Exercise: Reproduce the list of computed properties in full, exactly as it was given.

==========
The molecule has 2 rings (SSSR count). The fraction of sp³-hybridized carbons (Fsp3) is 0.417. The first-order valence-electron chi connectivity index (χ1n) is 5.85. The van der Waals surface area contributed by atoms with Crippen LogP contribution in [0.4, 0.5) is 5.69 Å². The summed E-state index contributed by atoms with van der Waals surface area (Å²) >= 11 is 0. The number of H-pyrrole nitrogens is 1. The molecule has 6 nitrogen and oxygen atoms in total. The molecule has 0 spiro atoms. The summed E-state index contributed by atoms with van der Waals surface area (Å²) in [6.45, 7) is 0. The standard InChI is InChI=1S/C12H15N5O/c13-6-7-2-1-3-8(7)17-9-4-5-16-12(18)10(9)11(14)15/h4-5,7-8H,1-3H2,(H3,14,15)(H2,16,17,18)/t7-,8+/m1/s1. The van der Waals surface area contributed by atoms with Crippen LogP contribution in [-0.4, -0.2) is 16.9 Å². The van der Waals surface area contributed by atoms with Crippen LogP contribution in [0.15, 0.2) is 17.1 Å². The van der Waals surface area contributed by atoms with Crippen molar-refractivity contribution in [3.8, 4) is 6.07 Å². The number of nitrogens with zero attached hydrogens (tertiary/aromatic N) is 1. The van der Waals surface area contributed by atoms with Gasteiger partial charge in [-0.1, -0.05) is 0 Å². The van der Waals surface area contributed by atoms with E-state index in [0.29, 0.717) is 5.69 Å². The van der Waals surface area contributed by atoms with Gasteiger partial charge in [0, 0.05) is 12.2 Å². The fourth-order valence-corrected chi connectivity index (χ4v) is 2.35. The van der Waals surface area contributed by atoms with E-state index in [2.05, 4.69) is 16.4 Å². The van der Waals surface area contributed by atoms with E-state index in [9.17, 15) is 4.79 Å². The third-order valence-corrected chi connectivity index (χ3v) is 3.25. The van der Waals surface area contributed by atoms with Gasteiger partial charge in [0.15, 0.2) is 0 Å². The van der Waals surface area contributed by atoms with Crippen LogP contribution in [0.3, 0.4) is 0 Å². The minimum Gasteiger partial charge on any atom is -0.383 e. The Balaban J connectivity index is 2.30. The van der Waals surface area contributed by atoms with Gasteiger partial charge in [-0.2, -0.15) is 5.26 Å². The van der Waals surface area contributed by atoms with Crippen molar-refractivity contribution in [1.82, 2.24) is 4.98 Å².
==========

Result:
The molecule has 2 rings (SSSR count). The fraction of sp³-hybridized carbons (Fsp3) is 0.417. The first-order valence-electron chi connectivity index (χ1n) is 5.85. The van der Waals surface area contributed by atoms with Crippen LogP contribution in [0.4, 0.5) is 5.69 Å². The summed E-state index contributed by atoms with van der Waals surface area (Å²) >= 11 is 0. The number of H-pyrrole nitrogens is 1. The molecule has 6 nitrogen and oxygen atoms in total. The molecule has 0 spiro atoms. The summed E-state index contributed by atoms with van der Waals surface area (Å²) in [6.45, 7) is 0. The standard InChI is InChI=1S/C12H15N5O/c13-6-7-2-1-3-8(7)17-9-4-5-16-12(18)10(9)11(14)15/h4-5,7-8H,1-3H2,(H3,14,15)(H2,16,17,18)/t7-,8+/m1/s1. The van der Waals surface area contributed by atoms with Crippen LogP contribution in [-0.4, -0.2) is 16.9 Å². The van der Waals surface area contributed by atoms with Crippen LogP contribution in [0.15, 0.2) is 17.1 Å². The van der Waals surface area contributed by atoms with Crippen molar-refractivity contribution in [3.8, 4) is 6.07 Å². The number of nitrogens with zero attached hydrogens (tertiary/aromatic N) is 1. The van der Waals surface area contributed by atoms with Gasteiger partial charge in [-0.1, -0.05) is 0 Å². The van der Waals surface area contributed by atoms with E-state index in [0.29, 0.717) is 5.69 Å². The van der Waals surface area contributed by atoms with Gasteiger partial charge in [0, 0.05) is 12.2 Å². The fourth-order valence-corrected chi connectivity index (χ4v) is 2.35. The van der Waals surface area contributed by atoms with E-state index in [2.05, 4.69) is 16.4 Å². The van der Waals surface area contributed by atoms with E-state index in [9.17, 15) is 4.79 Å². The third-order valence-corrected chi connectivity index (χ3v) is 3.25. The van der Waals surface area contributed by atoms with Gasteiger partial charge in [0.15, 0.2) is 0 Å². The van der Waals surface area contributed by atoms with Crippen LogP contribution in [0.3, 0.4) is 0 Å². The minimum Gasteiger partial charge on any atom is -0.383 e. The Balaban J connectivity index is 2.30. The van der Waals surface area contributed by atoms with Gasteiger partial charge in [-0.2, -0.15) is 5.26 Å². The van der Waals surface area contributed by atoms with Crippen molar-refractivity contribution in [1.82, 2.24) is 4.98 Å².